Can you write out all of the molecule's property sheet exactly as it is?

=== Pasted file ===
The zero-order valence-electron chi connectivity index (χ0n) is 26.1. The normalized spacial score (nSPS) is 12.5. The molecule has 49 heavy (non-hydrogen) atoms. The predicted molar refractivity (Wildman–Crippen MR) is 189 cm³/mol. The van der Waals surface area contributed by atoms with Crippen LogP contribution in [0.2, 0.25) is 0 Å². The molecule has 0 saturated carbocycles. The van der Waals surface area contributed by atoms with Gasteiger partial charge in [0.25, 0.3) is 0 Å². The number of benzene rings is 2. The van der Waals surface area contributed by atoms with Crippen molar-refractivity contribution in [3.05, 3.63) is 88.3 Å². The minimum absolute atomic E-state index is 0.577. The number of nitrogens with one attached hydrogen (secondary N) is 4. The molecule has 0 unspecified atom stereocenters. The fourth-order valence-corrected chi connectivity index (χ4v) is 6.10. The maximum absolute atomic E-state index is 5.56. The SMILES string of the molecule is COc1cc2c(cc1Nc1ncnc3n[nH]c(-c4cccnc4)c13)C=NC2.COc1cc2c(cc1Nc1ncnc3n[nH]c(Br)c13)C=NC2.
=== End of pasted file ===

The zero-order valence-electron chi connectivity index (χ0n) is 26.1. The normalized spacial score (nSPS) is 12.5. The molecule has 49 heavy (non-hydrogen) atoms. The predicted molar refractivity (Wildman–Crippen MR) is 189 cm³/mol. The van der Waals surface area contributed by atoms with Crippen LogP contribution in [0.2, 0.25) is 0 Å². The molecule has 0 saturated carbocycles. The van der Waals surface area contributed by atoms with Gasteiger partial charge in [0.25, 0.3) is 0 Å². The number of benzene rings is 2. The van der Waals surface area contributed by atoms with Crippen molar-refractivity contribution in [3.05, 3.63) is 88.3 Å². The minimum absolute atomic E-state index is 0.577. The number of nitrogens with one attached hydrogen (secondary N) is 4. The molecule has 0 unspecified atom stereocenters. The fourth-order valence-corrected chi connectivity index (χ4v) is 6.10. The maximum absolute atomic E-state index is 5.56. The SMILES string of the molecule is COc1cc2c(cc1Nc1ncnc3n[nH]c(-c4cccnc4)c13)C=NC2.COc1cc2c(cc1Nc1ncnc3n[nH]c(Br)c13)C=NC2.